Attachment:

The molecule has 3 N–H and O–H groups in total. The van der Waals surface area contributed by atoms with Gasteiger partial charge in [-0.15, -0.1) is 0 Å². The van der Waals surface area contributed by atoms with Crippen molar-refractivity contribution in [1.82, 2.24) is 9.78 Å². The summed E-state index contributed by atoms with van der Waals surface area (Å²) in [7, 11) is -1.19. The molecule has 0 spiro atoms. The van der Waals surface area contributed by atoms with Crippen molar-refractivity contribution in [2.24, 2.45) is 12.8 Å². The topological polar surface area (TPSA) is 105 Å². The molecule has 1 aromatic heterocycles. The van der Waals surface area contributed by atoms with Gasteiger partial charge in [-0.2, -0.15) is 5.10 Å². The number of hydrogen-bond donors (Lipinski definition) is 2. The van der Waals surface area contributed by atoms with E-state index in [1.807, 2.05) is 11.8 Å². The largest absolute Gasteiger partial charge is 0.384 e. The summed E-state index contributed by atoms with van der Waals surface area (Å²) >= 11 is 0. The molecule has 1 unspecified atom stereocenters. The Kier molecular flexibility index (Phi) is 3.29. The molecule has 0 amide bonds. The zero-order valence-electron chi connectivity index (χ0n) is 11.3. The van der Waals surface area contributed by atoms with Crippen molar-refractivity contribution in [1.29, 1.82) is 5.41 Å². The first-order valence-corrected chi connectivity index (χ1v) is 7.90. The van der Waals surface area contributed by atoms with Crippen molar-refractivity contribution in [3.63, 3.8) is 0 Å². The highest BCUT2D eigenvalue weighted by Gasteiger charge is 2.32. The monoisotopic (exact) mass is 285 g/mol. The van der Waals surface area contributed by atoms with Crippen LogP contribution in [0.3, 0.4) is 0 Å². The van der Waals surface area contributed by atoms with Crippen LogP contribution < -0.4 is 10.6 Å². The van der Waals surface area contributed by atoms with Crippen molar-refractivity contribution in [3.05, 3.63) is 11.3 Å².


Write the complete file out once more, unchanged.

The molecule has 3 N–H and O–H groups in total. The van der Waals surface area contributed by atoms with Gasteiger partial charge in [-0.15, -0.1) is 0 Å². The van der Waals surface area contributed by atoms with Crippen molar-refractivity contribution in [1.82, 2.24) is 9.78 Å². The summed E-state index contributed by atoms with van der Waals surface area (Å²) in [7, 11) is -1.19. The molecule has 0 spiro atoms. The van der Waals surface area contributed by atoms with Crippen molar-refractivity contribution in [2.24, 2.45) is 12.8 Å². The topological polar surface area (TPSA) is 105 Å². The molecule has 1 aromatic heterocycles. The van der Waals surface area contributed by atoms with Gasteiger partial charge in [-0.2, -0.15) is 5.10 Å². The number of hydrogen-bond donors (Lipinski definition) is 2. The van der Waals surface area contributed by atoms with E-state index in [1.807, 2.05) is 11.8 Å². The largest absolute Gasteiger partial charge is 0.384 e. The summed E-state index contributed by atoms with van der Waals surface area (Å²) >= 11 is 0. The molecule has 1 unspecified atom stereocenters. The Kier molecular flexibility index (Phi) is 3.29. The molecule has 0 amide bonds. The zero-order valence-electron chi connectivity index (χ0n) is 11.3. The van der Waals surface area contributed by atoms with Crippen molar-refractivity contribution in [1.29, 1.82) is 5.41 Å². The first-order valence-corrected chi connectivity index (χ1v) is 7.90. The van der Waals surface area contributed by atoms with Crippen molar-refractivity contribution in [3.63, 3.8) is 0 Å². The highest BCUT2D eigenvalue weighted by Gasteiger charge is 2.32. The monoisotopic (exact) mass is 285 g/mol. The van der Waals surface area contributed by atoms with Crippen LogP contribution in [0.3, 0.4) is 0 Å². The van der Waals surface area contributed by atoms with Crippen LogP contribution < -0.4 is 10.6 Å². The van der Waals surface area contributed by atoms with Crippen molar-refractivity contribution in [3.05, 3.63) is 11.3 Å².